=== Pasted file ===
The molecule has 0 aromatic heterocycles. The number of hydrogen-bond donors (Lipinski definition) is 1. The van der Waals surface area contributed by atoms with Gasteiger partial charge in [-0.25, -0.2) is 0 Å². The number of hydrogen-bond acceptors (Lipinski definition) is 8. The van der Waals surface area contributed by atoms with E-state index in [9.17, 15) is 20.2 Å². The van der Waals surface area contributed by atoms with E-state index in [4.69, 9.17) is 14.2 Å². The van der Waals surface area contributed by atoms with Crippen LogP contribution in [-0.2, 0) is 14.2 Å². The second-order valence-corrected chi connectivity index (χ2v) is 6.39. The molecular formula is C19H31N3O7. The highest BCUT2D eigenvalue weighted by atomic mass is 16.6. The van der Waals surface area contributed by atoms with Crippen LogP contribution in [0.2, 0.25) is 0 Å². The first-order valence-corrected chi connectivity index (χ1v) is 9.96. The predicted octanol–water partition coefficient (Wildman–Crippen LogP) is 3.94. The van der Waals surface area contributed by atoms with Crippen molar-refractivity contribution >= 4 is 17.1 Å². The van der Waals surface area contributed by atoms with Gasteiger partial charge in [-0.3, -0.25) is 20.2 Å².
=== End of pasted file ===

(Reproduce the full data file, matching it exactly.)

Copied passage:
The molecule has 0 aromatic heterocycles. The number of hydrogen-bond donors (Lipinski definition) is 1. The van der Waals surface area contributed by atoms with Gasteiger partial charge in [-0.25, -0.2) is 0 Å². The number of hydrogen-bond acceptors (Lipinski definition) is 8. The van der Waals surface area contributed by atoms with E-state index in [9.17, 15) is 20.2 Å². The van der Waals surface area contributed by atoms with E-state index in [4.69, 9.17) is 14.2 Å². The van der Waals surface area contributed by atoms with Crippen LogP contribution in [-0.2, 0) is 14.2 Å². The second-order valence-corrected chi connectivity index (χ2v) is 6.39. The molecular formula is C19H31N3O7. The highest BCUT2D eigenvalue weighted by atomic mass is 16.6. The van der Waals surface area contributed by atoms with Crippen LogP contribution in [0.2, 0.25) is 0 Å². The first-order valence-corrected chi connectivity index (χ1v) is 9.96. The predicted octanol–water partition coefficient (Wildman–Crippen LogP) is 3.94. The van der Waals surface area contributed by atoms with Crippen molar-refractivity contribution >= 4 is 17.1 Å². The van der Waals surface area contributed by atoms with Gasteiger partial charge in [-0.3, -0.25) is 20.2 Å².